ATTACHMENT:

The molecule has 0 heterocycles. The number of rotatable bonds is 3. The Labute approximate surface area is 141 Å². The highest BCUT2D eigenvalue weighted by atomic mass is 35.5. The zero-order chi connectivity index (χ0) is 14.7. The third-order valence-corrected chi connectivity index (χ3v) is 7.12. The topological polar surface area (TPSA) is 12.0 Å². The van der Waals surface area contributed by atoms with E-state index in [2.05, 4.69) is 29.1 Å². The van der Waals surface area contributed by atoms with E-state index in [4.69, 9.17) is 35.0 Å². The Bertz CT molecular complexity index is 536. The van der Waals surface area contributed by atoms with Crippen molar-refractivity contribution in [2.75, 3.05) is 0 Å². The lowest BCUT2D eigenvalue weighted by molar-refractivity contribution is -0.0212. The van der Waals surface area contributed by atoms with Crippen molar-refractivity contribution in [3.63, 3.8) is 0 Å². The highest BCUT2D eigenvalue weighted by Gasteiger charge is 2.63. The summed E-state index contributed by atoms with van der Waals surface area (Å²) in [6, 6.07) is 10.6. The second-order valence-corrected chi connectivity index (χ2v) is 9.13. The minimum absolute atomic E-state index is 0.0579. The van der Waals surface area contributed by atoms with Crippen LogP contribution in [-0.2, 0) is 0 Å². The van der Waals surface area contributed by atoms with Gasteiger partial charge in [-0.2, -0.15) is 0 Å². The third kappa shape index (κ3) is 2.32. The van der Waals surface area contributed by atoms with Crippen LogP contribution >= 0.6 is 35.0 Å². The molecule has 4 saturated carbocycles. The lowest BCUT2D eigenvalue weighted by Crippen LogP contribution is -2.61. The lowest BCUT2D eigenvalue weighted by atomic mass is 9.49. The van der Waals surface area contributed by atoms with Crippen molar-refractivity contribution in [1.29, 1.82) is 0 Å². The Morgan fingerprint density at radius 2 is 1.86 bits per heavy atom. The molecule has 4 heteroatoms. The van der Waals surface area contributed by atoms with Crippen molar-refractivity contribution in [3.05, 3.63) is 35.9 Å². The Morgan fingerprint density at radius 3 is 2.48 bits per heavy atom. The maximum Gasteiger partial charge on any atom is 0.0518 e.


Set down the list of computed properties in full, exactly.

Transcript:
The molecule has 0 heterocycles. The number of rotatable bonds is 3. The Labute approximate surface area is 141 Å². The highest BCUT2D eigenvalue weighted by atomic mass is 35.5. The zero-order chi connectivity index (χ0) is 14.7. The third-order valence-corrected chi connectivity index (χ3v) is 7.12. The topological polar surface area (TPSA) is 12.0 Å². The van der Waals surface area contributed by atoms with E-state index in [2.05, 4.69) is 29.1 Å². The van der Waals surface area contributed by atoms with E-state index in [4.69, 9.17) is 35.0 Å². The Bertz CT molecular complexity index is 536. The van der Waals surface area contributed by atoms with Crippen molar-refractivity contribution in [2.75, 3.05) is 0 Å². The lowest BCUT2D eigenvalue weighted by molar-refractivity contribution is -0.0212. The van der Waals surface area contributed by atoms with Crippen molar-refractivity contribution in [3.63, 3.8) is 0 Å². The highest BCUT2D eigenvalue weighted by Gasteiger charge is 2.63. The summed E-state index contributed by atoms with van der Waals surface area (Å²) in [6, 6.07) is 10.6. The second-order valence-corrected chi connectivity index (χ2v) is 9.13. The minimum absolute atomic E-state index is 0.0579. The van der Waals surface area contributed by atoms with Crippen LogP contribution in [-0.2, 0) is 0 Å². The van der Waals surface area contributed by atoms with Gasteiger partial charge in [-0.2, -0.15) is 0 Å². The third kappa shape index (κ3) is 2.32. The van der Waals surface area contributed by atoms with Crippen LogP contribution >= 0.6 is 35.0 Å². The molecule has 4 saturated carbocycles. The lowest BCUT2D eigenvalue weighted by Crippen LogP contribution is -2.61. The lowest BCUT2D eigenvalue weighted by atomic mass is 9.49. The van der Waals surface area contributed by atoms with Crippen molar-refractivity contribution in [1.29, 1.82) is 0 Å². The Morgan fingerprint density at radius 2 is 1.86 bits per heavy atom. The molecule has 4 heteroatoms. The van der Waals surface area contributed by atoms with Crippen molar-refractivity contribution in [3.05, 3.63) is 35.9 Å². The Morgan fingerprint density at radius 3 is 2.48 bits per heavy atom. The maximum Gasteiger partial charge on any atom is 0.0518 e.